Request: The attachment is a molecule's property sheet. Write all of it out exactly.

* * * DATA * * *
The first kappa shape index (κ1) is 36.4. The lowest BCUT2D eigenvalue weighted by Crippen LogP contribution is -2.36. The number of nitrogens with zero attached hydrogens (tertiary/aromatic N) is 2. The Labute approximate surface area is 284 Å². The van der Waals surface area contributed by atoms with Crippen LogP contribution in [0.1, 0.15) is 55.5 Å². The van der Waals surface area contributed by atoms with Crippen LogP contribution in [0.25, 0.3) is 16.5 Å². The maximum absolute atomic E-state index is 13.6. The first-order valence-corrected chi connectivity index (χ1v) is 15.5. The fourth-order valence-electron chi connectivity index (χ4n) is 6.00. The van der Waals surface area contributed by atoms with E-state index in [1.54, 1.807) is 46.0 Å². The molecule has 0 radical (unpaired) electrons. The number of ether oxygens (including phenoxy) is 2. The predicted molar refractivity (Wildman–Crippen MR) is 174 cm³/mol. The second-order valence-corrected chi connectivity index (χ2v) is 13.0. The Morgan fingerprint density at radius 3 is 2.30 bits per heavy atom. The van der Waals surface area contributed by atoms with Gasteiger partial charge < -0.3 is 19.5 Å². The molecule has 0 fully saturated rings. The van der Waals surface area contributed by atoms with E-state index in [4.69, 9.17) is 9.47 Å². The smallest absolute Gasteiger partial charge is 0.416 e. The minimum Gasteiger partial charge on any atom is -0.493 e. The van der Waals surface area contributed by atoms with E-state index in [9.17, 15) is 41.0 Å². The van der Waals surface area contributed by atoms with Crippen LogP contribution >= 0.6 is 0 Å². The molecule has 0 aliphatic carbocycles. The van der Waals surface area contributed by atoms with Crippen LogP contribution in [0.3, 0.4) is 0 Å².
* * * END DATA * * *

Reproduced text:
The first kappa shape index (κ1) is 36.4. The lowest BCUT2D eigenvalue weighted by Crippen LogP contribution is -2.36. The number of nitrogens with zero attached hydrogens (tertiary/aromatic N) is 2. The Labute approximate surface area is 284 Å². The van der Waals surface area contributed by atoms with Crippen LogP contribution in [0.1, 0.15) is 55.5 Å². The van der Waals surface area contributed by atoms with Crippen LogP contribution in [0.25, 0.3) is 16.5 Å². The maximum absolute atomic E-state index is 13.6. The first-order valence-corrected chi connectivity index (χ1v) is 15.5. The fourth-order valence-electron chi connectivity index (χ4n) is 6.00. The van der Waals surface area contributed by atoms with E-state index in [1.54, 1.807) is 46.0 Å². The molecule has 0 radical (unpaired) electrons. The number of ether oxygens (including phenoxy) is 2. The predicted molar refractivity (Wildman–Crippen MR) is 174 cm³/mol. The second-order valence-corrected chi connectivity index (χ2v) is 13.0. The Morgan fingerprint density at radius 3 is 2.30 bits per heavy atom. The van der Waals surface area contributed by atoms with Gasteiger partial charge < -0.3 is 19.5 Å². The molecule has 0 fully saturated rings. The van der Waals surface area contributed by atoms with E-state index in [4.69, 9.17) is 9.47 Å². The smallest absolute Gasteiger partial charge is 0.416 e. The minimum Gasteiger partial charge on any atom is -0.493 e. The van der Waals surface area contributed by atoms with E-state index in [9.17, 15) is 41.0 Å². The van der Waals surface area contributed by atoms with Crippen LogP contribution >= 0.6 is 0 Å². The molecule has 0 aliphatic carbocycles. The van der Waals surface area contributed by atoms with Crippen LogP contribution in [0.3, 0.4) is 0 Å².